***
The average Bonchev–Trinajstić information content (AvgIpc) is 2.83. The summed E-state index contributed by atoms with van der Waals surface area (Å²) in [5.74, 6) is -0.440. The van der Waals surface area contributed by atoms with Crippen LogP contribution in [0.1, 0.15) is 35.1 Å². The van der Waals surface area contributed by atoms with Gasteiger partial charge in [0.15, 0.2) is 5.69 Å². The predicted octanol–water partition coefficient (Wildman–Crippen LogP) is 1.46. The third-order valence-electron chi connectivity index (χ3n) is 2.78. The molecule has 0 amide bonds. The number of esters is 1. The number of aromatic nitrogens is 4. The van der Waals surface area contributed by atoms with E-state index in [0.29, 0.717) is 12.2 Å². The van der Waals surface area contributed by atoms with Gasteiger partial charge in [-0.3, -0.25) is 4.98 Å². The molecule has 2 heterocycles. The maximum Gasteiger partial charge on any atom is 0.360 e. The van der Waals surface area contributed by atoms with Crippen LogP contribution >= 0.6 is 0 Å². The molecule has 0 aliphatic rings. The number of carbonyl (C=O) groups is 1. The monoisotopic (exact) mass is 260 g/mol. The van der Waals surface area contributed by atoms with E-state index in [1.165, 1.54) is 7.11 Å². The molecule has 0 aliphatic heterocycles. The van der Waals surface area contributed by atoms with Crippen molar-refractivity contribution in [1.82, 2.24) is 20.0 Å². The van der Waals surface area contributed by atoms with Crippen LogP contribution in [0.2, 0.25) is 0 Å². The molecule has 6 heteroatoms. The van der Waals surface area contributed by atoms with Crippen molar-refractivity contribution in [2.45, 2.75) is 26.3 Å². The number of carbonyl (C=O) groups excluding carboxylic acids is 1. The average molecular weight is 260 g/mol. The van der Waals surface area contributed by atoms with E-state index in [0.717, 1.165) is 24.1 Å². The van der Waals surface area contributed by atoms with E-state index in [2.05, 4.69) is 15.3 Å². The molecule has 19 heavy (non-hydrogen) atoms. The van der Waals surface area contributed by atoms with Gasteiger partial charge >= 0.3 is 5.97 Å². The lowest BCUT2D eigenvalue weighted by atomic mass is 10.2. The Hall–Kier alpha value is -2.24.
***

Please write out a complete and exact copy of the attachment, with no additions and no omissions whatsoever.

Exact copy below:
The average Bonchev–Trinajstić information content (AvgIpc) is 2.83. The summed E-state index contributed by atoms with van der Waals surface area (Å²) in [5.74, 6) is -0.440. The van der Waals surface area contributed by atoms with Crippen LogP contribution in [0.1, 0.15) is 35.1 Å². The van der Waals surface area contributed by atoms with Gasteiger partial charge in [0.15, 0.2) is 5.69 Å². The predicted octanol–water partition coefficient (Wildman–Crippen LogP) is 1.46. The third-order valence-electron chi connectivity index (χ3n) is 2.78. The molecule has 0 amide bonds. The number of esters is 1. The number of aromatic nitrogens is 4. The van der Waals surface area contributed by atoms with E-state index in [0.29, 0.717) is 12.2 Å². The van der Waals surface area contributed by atoms with Gasteiger partial charge in [-0.3, -0.25) is 4.98 Å². The molecule has 2 heterocycles. The maximum Gasteiger partial charge on any atom is 0.360 e. The van der Waals surface area contributed by atoms with Crippen LogP contribution >= 0.6 is 0 Å². The molecule has 0 aliphatic rings. The number of carbonyl (C=O) groups is 1. The monoisotopic (exact) mass is 260 g/mol. The van der Waals surface area contributed by atoms with E-state index in [1.165, 1.54) is 7.11 Å². The molecule has 0 aliphatic heterocycles. The van der Waals surface area contributed by atoms with Crippen molar-refractivity contribution in [1.82, 2.24) is 20.0 Å². The van der Waals surface area contributed by atoms with Crippen LogP contribution in [0.2, 0.25) is 0 Å². The molecule has 6 heteroatoms. The van der Waals surface area contributed by atoms with Crippen molar-refractivity contribution in [2.45, 2.75) is 26.3 Å². The number of carbonyl (C=O) groups excluding carboxylic acids is 1. The average molecular weight is 260 g/mol. The van der Waals surface area contributed by atoms with E-state index in [0.717, 1.165) is 24.1 Å². The van der Waals surface area contributed by atoms with E-state index in [2.05, 4.69) is 15.3 Å². The molecule has 19 heavy (non-hydrogen) atoms. The van der Waals surface area contributed by atoms with Gasteiger partial charge >= 0.3 is 5.97 Å². The lowest BCUT2D eigenvalue weighted by atomic mass is 10.2. The Hall–Kier alpha value is -2.24.